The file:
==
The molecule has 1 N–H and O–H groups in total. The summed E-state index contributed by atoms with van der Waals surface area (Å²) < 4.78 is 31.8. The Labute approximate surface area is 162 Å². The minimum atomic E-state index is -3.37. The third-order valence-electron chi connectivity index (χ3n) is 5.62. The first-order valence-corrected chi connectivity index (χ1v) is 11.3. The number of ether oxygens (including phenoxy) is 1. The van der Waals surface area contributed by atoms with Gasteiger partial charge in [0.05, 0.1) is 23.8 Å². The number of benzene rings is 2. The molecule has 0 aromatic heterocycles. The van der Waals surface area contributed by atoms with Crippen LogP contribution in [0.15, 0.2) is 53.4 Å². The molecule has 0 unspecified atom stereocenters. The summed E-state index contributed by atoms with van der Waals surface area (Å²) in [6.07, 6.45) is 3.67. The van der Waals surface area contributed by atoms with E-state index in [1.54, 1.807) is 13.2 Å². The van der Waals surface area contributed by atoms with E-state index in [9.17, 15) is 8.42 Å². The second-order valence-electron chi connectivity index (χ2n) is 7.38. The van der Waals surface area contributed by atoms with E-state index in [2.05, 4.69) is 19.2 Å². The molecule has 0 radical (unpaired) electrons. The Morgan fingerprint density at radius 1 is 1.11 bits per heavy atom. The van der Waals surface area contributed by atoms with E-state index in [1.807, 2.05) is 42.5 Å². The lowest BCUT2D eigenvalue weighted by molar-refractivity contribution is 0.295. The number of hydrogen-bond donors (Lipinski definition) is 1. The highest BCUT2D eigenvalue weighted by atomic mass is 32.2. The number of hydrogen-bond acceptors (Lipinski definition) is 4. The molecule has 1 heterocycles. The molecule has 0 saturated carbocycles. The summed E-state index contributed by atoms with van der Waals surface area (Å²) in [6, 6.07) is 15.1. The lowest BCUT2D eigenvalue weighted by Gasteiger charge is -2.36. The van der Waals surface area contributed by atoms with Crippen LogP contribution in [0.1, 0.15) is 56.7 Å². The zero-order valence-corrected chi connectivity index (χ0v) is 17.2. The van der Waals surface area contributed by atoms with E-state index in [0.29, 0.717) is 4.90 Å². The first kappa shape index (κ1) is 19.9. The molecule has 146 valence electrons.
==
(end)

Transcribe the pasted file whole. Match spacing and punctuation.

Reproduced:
The molecule has 1 N–H and O–H groups in total. The summed E-state index contributed by atoms with van der Waals surface area (Å²) < 4.78 is 31.8. The Labute approximate surface area is 162 Å². The minimum atomic E-state index is -3.37. The third-order valence-electron chi connectivity index (χ3n) is 5.62. The first-order valence-corrected chi connectivity index (χ1v) is 11.3. The number of ether oxygens (including phenoxy) is 1. The van der Waals surface area contributed by atoms with Gasteiger partial charge in [0.05, 0.1) is 23.8 Å². The number of benzene rings is 2. The molecule has 0 aromatic heterocycles. The van der Waals surface area contributed by atoms with Crippen LogP contribution in [0.15, 0.2) is 53.4 Å². The molecule has 0 unspecified atom stereocenters. The summed E-state index contributed by atoms with van der Waals surface area (Å²) in [6.07, 6.45) is 3.67. The van der Waals surface area contributed by atoms with E-state index in [1.54, 1.807) is 13.2 Å². The van der Waals surface area contributed by atoms with E-state index in [9.17, 15) is 8.42 Å². The second-order valence-electron chi connectivity index (χ2n) is 7.38. The van der Waals surface area contributed by atoms with E-state index in [2.05, 4.69) is 19.2 Å². The molecule has 0 radical (unpaired) electrons. The Morgan fingerprint density at radius 1 is 1.11 bits per heavy atom. The van der Waals surface area contributed by atoms with E-state index in [1.807, 2.05) is 42.5 Å². The lowest BCUT2D eigenvalue weighted by molar-refractivity contribution is 0.295. The number of hydrogen-bond donors (Lipinski definition) is 1. The highest BCUT2D eigenvalue weighted by atomic mass is 32.2. The number of hydrogen-bond acceptors (Lipinski definition) is 4. The molecule has 1 heterocycles. The molecule has 0 saturated carbocycles. The summed E-state index contributed by atoms with van der Waals surface area (Å²) in [6, 6.07) is 15.1. The lowest BCUT2D eigenvalue weighted by Gasteiger charge is -2.36. The van der Waals surface area contributed by atoms with Crippen LogP contribution in [0.1, 0.15) is 56.7 Å². The zero-order valence-corrected chi connectivity index (χ0v) is 17.2. The van der Waals surface area contributed by atoms with E-state index in [0.29, 0.717) is 4.90 Å². The first kappa shape index (κ1) is 19.9. The molecule has 146 valence electrons.